Items tagged with Browser

The last thing you want to do is broadcast your bank or other sensitive login credentials for any Nosy Nellie to see. That's why a properly secured website asking for your confidential information uses encryption. Starting soon, Google's Chrome browser will tattle on websites that fail to secure your passwords and credit card details. There will be a warning when a website using insecure HTTP connections asks for your sensitive data. As it stands, the current version of Chrome (Chrome 53) doesn't explicitly label HTTP connections as non-secure. But beginning in January of next year, Chrome 56 will... Read more...
According to tracking website NetMarketShare, Google's Chrome overtook Internet Explorer this past March to become the most widely-used Web browser on the planet. As of just last month, the service pegged Chrome as owning a staggering 54% of the total marketshare, with IE settling with 27%. Firefox, meanwhile, scored about 8%, while Edge took 5%. With Chrome dominating the market, it must mean that it's the best browser out there, right? While Chrome is definitely doing something right to get to the top, as we've found out in recent months, those reasons have nothing to do with battery life. As... Read more...
Data breaches happen all too frequently to companies both big and small. The latest victim is Opera Software, the Scandinavian outfit behind the Opera browser that's especially popular on mobile devices. Opera's security team said it detected signs of a attack on its sync system, and though the hack was quickly blocked, it believes the culprit(s) still made off with some stolen data. Users who take advantage of Opera's sync feature had their account details compromised in the attack, including their passwords and login names. Though Opera only stores encrypted (for synchronized passwords) or hashed... Read more...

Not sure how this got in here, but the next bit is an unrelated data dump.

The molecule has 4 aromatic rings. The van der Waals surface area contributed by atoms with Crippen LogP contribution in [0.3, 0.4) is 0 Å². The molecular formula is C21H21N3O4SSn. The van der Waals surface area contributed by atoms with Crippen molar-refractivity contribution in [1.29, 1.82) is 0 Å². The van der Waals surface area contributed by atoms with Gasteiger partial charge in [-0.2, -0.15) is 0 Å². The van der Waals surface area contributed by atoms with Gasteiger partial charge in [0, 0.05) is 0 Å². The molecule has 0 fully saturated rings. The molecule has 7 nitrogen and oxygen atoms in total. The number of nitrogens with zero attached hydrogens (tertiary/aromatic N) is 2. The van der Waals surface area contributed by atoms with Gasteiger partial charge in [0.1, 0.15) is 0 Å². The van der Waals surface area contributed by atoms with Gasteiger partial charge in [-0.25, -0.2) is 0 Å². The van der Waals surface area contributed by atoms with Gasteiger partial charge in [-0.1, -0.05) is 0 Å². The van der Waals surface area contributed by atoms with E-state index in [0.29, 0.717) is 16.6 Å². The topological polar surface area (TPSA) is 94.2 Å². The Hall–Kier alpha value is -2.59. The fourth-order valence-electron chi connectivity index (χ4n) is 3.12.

Flash's days on the web are numbered. That's been evident for the past couple of years as the anti-Flash movement has gained steam. Little by little, software developers and online services have been removing Flash support from their products, and starting in August, you can count Firefox among them. Well, partially anyway. Firefox isn't getting rid of Flash altogether, but the browser will begin blocking certain Flash content that Mozilla feels is not essential to the user experience. The decision to crack down on Flash plugins is one of several things Mozilla has planned to ultimately bring Firefox... Read more...
There's a new version of Google's Chrome browser available for Android devices, one that includes "two barges full of performance and stability fixes." The new build, Chrome 51, also brings tabs back into the Chrome application rather than continuing to utilize the merged babs feature that was introduced with Android 5.0 Lollipop in 2014. The "Merged tabs and apps" feature made Chrome put open tabs in the app switcher instead of having them all in one place. It was a change that users generally disliked, and though Google included the option of disabling the feature, it was turned on by default.... Read more...